Crude Oil & Product Markets
The Changing Landscape of North American Oil Markets
After decades of decline, crude oil production in the United States has recently been increasing rapidly. Horizontal drilling and multistage hydraulic fracturing are now utilized to access oil and natural gas resources from shale rock formations that were previously either technically impossible or uneconomic to produce. Production from the oil sands in Western Canada has also risen significantly. In aggregate, production in North America has grown from 7.5 million barrels per day in 2008 to 11.0 million barrels per day in 2013, an increase of over 45% in a five year period.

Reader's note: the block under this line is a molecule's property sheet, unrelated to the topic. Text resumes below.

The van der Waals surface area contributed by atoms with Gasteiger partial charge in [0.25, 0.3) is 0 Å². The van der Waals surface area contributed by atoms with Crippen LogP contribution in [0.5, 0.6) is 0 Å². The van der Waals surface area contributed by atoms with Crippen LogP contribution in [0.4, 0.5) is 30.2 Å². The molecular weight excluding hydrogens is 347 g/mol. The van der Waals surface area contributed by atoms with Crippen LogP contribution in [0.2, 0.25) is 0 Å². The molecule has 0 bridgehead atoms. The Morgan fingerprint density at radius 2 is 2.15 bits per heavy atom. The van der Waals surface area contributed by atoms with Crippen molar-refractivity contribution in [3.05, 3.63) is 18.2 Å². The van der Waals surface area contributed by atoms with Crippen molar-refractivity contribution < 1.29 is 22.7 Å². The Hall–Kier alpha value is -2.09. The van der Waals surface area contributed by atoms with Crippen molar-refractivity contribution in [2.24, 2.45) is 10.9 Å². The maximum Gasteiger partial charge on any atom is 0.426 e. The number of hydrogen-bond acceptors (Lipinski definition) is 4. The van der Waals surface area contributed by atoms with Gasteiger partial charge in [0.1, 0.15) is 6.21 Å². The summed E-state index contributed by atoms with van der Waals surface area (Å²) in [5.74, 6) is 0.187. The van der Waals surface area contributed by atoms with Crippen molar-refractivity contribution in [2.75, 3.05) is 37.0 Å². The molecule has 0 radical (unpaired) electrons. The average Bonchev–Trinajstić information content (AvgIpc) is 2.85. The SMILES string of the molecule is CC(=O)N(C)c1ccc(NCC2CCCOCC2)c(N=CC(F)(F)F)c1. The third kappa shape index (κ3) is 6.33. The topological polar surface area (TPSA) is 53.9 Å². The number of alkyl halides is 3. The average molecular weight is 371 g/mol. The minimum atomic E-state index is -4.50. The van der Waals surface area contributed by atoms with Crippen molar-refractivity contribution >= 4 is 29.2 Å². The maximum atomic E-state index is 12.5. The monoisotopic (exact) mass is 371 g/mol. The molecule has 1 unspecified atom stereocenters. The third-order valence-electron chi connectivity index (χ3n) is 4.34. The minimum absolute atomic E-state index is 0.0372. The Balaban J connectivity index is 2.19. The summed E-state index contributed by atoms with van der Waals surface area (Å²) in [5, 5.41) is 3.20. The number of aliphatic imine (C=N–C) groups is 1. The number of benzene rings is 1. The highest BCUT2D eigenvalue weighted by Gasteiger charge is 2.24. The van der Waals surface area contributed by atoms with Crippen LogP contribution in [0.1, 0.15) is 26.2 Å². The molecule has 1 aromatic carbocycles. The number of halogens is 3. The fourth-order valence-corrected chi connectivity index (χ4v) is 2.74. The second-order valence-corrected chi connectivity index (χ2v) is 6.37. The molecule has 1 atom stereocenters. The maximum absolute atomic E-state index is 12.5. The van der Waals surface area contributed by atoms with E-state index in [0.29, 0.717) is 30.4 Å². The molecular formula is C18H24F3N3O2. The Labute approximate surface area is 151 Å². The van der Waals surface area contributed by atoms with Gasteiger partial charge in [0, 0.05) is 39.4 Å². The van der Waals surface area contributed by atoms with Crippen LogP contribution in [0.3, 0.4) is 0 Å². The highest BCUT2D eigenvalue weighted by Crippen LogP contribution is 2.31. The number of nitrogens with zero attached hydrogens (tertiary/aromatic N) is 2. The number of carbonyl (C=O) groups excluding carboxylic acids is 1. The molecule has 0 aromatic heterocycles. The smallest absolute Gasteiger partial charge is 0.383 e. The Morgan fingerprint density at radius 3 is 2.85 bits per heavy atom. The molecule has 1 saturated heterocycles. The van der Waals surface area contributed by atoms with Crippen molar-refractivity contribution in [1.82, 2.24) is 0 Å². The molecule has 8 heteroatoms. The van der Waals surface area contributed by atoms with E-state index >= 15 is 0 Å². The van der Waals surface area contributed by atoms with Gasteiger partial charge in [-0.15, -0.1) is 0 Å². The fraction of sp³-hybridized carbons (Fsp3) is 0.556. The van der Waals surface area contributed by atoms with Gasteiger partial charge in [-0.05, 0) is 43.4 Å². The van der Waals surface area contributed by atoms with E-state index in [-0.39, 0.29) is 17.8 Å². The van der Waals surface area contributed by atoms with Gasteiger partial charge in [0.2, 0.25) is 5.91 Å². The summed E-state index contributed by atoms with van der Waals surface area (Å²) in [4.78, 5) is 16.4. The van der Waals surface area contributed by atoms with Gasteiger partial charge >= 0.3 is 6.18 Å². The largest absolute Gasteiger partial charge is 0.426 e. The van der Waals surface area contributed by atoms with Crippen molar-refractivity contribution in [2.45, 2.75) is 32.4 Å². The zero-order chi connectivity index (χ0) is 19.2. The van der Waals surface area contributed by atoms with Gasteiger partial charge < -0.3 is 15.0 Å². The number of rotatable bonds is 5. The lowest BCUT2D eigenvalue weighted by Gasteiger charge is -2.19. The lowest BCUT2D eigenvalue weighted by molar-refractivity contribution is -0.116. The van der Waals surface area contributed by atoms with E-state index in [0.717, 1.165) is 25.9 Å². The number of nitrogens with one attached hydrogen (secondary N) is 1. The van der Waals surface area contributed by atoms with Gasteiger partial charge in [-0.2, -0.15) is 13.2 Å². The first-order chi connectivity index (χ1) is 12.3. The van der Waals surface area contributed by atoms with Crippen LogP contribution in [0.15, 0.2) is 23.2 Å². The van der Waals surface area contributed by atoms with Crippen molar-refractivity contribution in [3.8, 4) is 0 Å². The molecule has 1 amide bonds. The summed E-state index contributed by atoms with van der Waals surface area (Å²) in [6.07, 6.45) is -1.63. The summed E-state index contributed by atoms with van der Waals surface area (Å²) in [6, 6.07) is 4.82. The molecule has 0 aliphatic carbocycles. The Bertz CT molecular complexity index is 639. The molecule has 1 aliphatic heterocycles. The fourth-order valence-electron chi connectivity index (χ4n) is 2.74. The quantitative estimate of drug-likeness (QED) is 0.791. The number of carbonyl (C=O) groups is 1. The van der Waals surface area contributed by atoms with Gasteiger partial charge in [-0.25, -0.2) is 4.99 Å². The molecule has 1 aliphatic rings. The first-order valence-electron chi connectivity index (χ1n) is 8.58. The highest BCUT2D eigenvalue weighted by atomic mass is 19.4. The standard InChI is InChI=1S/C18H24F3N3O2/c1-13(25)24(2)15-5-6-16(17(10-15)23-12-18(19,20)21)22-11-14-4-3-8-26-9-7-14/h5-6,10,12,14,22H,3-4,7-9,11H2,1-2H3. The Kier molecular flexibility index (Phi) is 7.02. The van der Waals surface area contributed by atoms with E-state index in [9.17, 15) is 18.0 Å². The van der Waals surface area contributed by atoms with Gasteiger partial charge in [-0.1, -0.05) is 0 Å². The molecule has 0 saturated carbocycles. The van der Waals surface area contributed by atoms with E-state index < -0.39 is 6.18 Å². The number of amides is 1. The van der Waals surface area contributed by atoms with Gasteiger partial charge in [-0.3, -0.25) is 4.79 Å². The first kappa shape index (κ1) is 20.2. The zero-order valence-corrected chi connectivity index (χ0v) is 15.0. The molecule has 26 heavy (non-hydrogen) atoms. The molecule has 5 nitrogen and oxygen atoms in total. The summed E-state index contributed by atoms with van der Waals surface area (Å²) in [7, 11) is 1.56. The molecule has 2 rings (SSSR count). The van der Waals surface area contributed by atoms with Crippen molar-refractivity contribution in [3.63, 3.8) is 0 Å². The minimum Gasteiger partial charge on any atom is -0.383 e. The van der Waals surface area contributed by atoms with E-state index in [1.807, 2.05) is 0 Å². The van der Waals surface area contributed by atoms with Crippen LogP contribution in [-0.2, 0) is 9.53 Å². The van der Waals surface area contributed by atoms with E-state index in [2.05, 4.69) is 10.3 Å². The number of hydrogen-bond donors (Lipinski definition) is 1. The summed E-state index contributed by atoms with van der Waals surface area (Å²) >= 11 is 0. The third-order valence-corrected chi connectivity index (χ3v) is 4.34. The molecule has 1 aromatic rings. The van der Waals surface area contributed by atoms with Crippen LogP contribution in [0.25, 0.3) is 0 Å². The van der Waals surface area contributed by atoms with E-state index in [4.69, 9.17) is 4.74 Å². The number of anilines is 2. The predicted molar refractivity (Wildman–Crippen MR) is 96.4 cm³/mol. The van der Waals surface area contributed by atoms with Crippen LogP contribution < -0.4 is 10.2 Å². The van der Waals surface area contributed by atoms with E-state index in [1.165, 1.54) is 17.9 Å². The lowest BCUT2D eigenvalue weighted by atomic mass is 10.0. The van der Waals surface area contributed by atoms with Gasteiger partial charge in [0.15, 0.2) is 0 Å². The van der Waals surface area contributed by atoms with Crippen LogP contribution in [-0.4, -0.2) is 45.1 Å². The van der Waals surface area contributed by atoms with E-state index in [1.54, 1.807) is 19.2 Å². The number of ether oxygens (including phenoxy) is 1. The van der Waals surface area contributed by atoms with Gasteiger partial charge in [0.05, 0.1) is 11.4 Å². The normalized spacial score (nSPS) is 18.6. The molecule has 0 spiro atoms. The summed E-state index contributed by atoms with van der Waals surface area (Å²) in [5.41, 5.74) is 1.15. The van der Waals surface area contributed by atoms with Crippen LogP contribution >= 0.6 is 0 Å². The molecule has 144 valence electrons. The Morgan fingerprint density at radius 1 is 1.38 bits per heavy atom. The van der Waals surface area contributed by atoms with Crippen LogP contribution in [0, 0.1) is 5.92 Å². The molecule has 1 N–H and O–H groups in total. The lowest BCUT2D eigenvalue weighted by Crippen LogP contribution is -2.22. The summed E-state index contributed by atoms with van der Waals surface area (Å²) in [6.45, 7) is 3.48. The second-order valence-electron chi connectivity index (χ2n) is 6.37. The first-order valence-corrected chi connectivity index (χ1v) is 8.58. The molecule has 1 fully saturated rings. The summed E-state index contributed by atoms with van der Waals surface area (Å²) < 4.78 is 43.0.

These new supplies, which are available to meet U.S. domestic petroleum product demand, have substantially reduced U.S. dependence upon crude oil imports from overseas. Continued efficient development of domestic resources promises even greater improvement in the domestic supply-demand balance.
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